By William Elliott, MD, FACP, and James Chan, PharmD, PhD
Dr. Elliott is Assistant Clinical Professor of Medicine, University of California, San Francisco. Dr. Chan is Associate Clinical Professor, School of Pharmacy, University of California, San Francisco.
Drs. Elliott and Chan report no financial relationships relevant to this field of study.
The FDA has approved a fixed-combination tablet for the treatment of chronic hepatitis C (HCV) infection in patients who have been treated unsuccessfully with selected direct-acting antiviral (DAA) agents. The combination is comprised of voxilaprevir, a new NS3/4A protease inhibitor, and two currently marketed agents: sofosbuvir (nucleotide NS5B polymerase inhibitor) and velpatasvir (NS5A protein inhibitor) (SOF/VEL/VOX). It is the second fixed combination that targets three nonstructural proteins after dasabuvir, ombitasvir, and paritaprevir (Viekira). It received a breakthrough therapy designation, a priority review, and is marketed as Vosevi.
SOF/VEL/VOX is indicated for the treatment of adult patients with chronic HCV infection without cirrhosis or with compensated cirrhosis who are infected with genotype 1, 2, 3, 4, 5, or 6, and have been treated previously with an HCV regimen containing an NS5A inhibitor.1 Additionally, it is indicated for genotype 1a or 3 infections that have been treated previously with a regimen containing sofosbuvir without an NS5A inhibitor.
The recommended dose is one tablet taken once daily with food for 12 weeks. Each tablet contains 400 mg of sofosbuvir, 100 mg of velpatasvir, and 100 mg of voxilaprevir.
SOF/VEL/VOX is a new option for patients who were not treated successfully (mainly relapsed) with specific DAA-containing HCV regimens.
SOF/VEL/VOX is not indicated for decompensated cirrhosis. There is a higher frequency of nausea and diarrhea associated with the NS3/4A component (voxilaprevir) compared to SOF/VEL.2,3
Sofosbuvir, velpatasvir, and voxilaprevir are substrates and/or inhibitors of various drug transporters and CYP enzymes, leading to numerous established and potentially significant drug-drug interactions.
The three nonstructural proteins targeted by SOF/VEL/VOX are essential for the replication of HCV. Efficacy was evaluated in two Phase III studies in DAA-experienced subjects without cirrhosis or with compensated cirrhosis.1,3 These subjects mainly relapsed (82-94%) from previous regimens.
In study 1 (POLARIS-1), subjects with genotype 1-6 (mainly 1, 3, and 4) were exposed previously to NS5A inhibitors (mainly ledipasvir and daclatasvir), with 61% exposed to both NS5A and NS5B inhibitors. Forty-six percent of subjects exhibited compensated cirrhosis. Subjects with genotype 1 at screening were randomized to SOF/VEL/VOX (n = 150) or matching placebo (n = 152) and treated for 12 weeks. Other genotypes were assigned to SOF/VEL/VOX (n = 113). All were treated for 12 weeks.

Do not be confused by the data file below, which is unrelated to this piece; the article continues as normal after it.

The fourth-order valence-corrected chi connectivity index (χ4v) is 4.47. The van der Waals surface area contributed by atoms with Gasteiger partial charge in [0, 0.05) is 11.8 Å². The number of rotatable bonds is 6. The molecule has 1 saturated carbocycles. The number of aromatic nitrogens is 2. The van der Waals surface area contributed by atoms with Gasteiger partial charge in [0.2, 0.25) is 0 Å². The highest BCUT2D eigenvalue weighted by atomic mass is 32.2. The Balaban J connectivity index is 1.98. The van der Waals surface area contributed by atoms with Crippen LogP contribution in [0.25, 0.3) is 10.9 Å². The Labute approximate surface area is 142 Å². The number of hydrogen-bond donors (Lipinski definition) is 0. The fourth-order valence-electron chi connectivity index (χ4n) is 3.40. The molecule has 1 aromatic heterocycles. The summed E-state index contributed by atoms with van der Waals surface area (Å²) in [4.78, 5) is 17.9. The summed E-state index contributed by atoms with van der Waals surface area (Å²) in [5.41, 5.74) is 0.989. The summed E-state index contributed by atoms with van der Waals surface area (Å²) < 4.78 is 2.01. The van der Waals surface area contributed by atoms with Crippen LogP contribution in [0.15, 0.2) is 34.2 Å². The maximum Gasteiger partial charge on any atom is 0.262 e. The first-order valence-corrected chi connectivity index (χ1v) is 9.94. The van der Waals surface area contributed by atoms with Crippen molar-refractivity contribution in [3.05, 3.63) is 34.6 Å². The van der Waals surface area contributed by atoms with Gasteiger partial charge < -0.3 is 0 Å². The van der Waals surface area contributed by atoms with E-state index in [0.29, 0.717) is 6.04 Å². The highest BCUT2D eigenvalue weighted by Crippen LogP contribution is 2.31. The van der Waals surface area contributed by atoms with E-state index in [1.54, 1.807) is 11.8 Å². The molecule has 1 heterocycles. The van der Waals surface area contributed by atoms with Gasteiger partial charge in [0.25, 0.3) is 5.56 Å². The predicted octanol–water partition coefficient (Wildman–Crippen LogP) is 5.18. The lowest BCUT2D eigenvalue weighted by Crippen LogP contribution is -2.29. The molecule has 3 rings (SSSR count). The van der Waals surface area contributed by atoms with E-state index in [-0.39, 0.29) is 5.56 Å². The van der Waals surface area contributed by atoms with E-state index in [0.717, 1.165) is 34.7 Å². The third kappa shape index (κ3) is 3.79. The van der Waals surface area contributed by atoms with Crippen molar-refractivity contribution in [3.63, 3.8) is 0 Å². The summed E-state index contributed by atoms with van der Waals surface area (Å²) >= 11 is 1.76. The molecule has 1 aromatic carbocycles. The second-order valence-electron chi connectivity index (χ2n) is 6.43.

In study 2 (POLARIS-4), subjects with genotype 1-4 were exposed previously to DAA (mainly sofosbuvir) but not NS5A inhibitors.1,3 Subjects were randomized to SOF/VEL/VOX (n = 139) or SOF/VEL (n = 125) for 12 weeks. The primary efficacy endpoint was sustained virologic response (serum HCV RNA < 15 IU/mL) 12 weeks after cessation of treatment (SVR12). The rate of SVR12 was 96% for SOF/VEL/VOX compared to 0% for placebo. SVR12 ranged from 91% for genotype 4 to 100% for genotype 1b, 2, 5, and 6. SVR12 was 99% in subjects without cirrhosis and 93% in those with cirrhosis.
For POLARIS-4 (including genotypes 1, 2, and 3), SVR12 was 97% for SOF/VEL/VOX compared to 88% for SOF/VEL. The difference was because of lower SVR12 with genotype 1a (98% vs. 89%), genotype 3 (96% vs. 85%), and patients with cirrhosis (94% vs. 86%). For genotype 1b, 2, 4, 5, or 6, the addition of voxilaprevir did not appear to offer additional benefit over SOF/VEL in those treated previously with sofosbuvir without an NS5A inhibitor.1
SOF/VEL/VOX for eight weeks was compared to SOF/VEL for 12 weeks in DAA treatment-naïve subjects in two studies.2 In POLARIS-2 (subjects with genotype 1, 2, and 4 with or without compensated cirrhosis and genotype 3 without cirrhosis), SVR12 was achieved in 95% with SOF/VEL/VOX
(n = 501) compared to 98% for SOF/VEL (n = 440; noninferiority not established). The discrepancy was mainly because of genotype 1a with Q80K polymorphism.
In POLARIS-3, the eight-week regimen of SOF/VEL/VOX (n = 110) was comparable to SOF/VEL (n = 109) for 12 weeks in subjects with genotype 3 and compensated cirrhosis (SVR12 of 96% in both arms). The shorter regimen has not been FDA approved. SOF/VEL/VOX appears to be well tolerated, as the percentage of subjects who discontinued treatment was ≤ 1%.2,3
The HCV guidance of the American Association for the Study of Liver Diseases and the Infectious Diseases Society of America indicated that there are very limited options for patients who have failed on NS5A inhibitors.4 For example, for genotype 1, options include deferred treatment, a tailored retreatment regimen based on testing for resistant-associated substitutions, or an increased treatment duration of 24 weeks with weight-based ribavirin. The approval of SOF/VEL/VOX provides another option for these patients. The cost for SOF/VEL/VOX is $74,760 for a 12-week supply.
- Vosevi Prescribing Information. Gilead Sciences, Inc. July 2017.
- Jacobson IM, Lawitz E, Gane EJ, et al. Efficacy of 8 weeks of sofosbuvir, velpatasvir, and voxilaprevir in patients with chronic HCV infection: 2 phase 3 randomized trials. Gastroenterology 2017;153:113-122.
- Bourlière M, Gordon SC, Flamm SL, et al. Sofosbuvir, velpatasvir, and voxilaprevir for previously treated HCV infection. N Engl J Med 2017;376:2134-2146.
- American Association for the Study of Liver Diseases, Infectious Diseases Society of America. HCV Guidance: Recommendations for Testing, Managing, and Treating Hepatitis C. Treatment-experienced Genotype 1. Available at: . Accessed Aug. 21, 2017.